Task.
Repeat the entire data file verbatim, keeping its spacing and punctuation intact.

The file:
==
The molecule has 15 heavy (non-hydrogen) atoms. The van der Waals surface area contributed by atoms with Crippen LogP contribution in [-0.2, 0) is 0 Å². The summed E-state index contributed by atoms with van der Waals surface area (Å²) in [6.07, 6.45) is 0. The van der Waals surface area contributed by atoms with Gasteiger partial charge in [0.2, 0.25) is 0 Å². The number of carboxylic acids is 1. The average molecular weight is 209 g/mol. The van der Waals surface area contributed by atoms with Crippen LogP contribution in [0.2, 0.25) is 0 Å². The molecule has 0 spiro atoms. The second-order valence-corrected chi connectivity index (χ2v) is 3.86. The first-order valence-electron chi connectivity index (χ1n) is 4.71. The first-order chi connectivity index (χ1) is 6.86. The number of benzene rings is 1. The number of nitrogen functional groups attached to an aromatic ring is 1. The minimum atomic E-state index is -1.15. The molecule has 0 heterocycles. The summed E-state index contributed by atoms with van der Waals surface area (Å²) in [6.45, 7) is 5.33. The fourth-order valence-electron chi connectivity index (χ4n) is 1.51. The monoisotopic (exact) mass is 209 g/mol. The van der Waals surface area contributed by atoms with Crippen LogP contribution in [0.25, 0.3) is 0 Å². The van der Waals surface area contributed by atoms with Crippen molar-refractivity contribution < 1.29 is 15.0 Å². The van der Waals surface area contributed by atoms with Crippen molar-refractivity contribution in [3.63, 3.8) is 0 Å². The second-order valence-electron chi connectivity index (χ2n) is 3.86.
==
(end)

The molecule has 15 heavy (non-hydrogen) atoms. The van der Waals surface area contributed by atoms with Crippen LogP contribution in [-0.2, 0) is 0 Å². The summed E-state index contributed by atoms with van der Waals surface area (Å²) in [6.07, 6.45) is 0. The van der Waals surface area contributed by atoms with Gasteiger partial charge in [0.2, 0.25) is 0 Å². The number of carboxylic acids is 1. The average molecular weight is 209 g/mol. The van der Waals surface area contributed by atoms with Crippen LogP contribution in [0.2, 0.25) is 0 Å². The molecule has 0 spiro atoms. The second-order valence-corrected chi connectivity index (χ2v) is 3.86. The first-order valence-electron chi connectivity index (χ1n) is 4.71. The first-order chi connectivity index (χ1) is 6.86. The number of benzene rings is 1. The number of nitrogen functional groups attached to an aromatic ring is 1. The minimum atomic E-state index is -1.15. The molecule has 0 heterocycles. The summed E-state index contributed by atoms with van der Waals surface area (Å²) in [6.45, 7) is 5.33. The fourth-order valence-electron chi connectivity index (χ4n) is 1.51. The monoisotopic (exact) mass is 209 g/mol. The van der Waals surface area contributed by atoms with Crippen LogP contribution in [0.25, 0.3) is 0 Å². The van der Waals surface area contributed by atoms with Crippen molar-refractivity contribution < 1.29 is 15.0 Å². The van der Waals surface area contributed by atoms with Crippen molar-refractivity contribution in [3.63, 3.8) is 0 Å². The second-order valence-electron chi connectivity index (χ2n) is 3.86.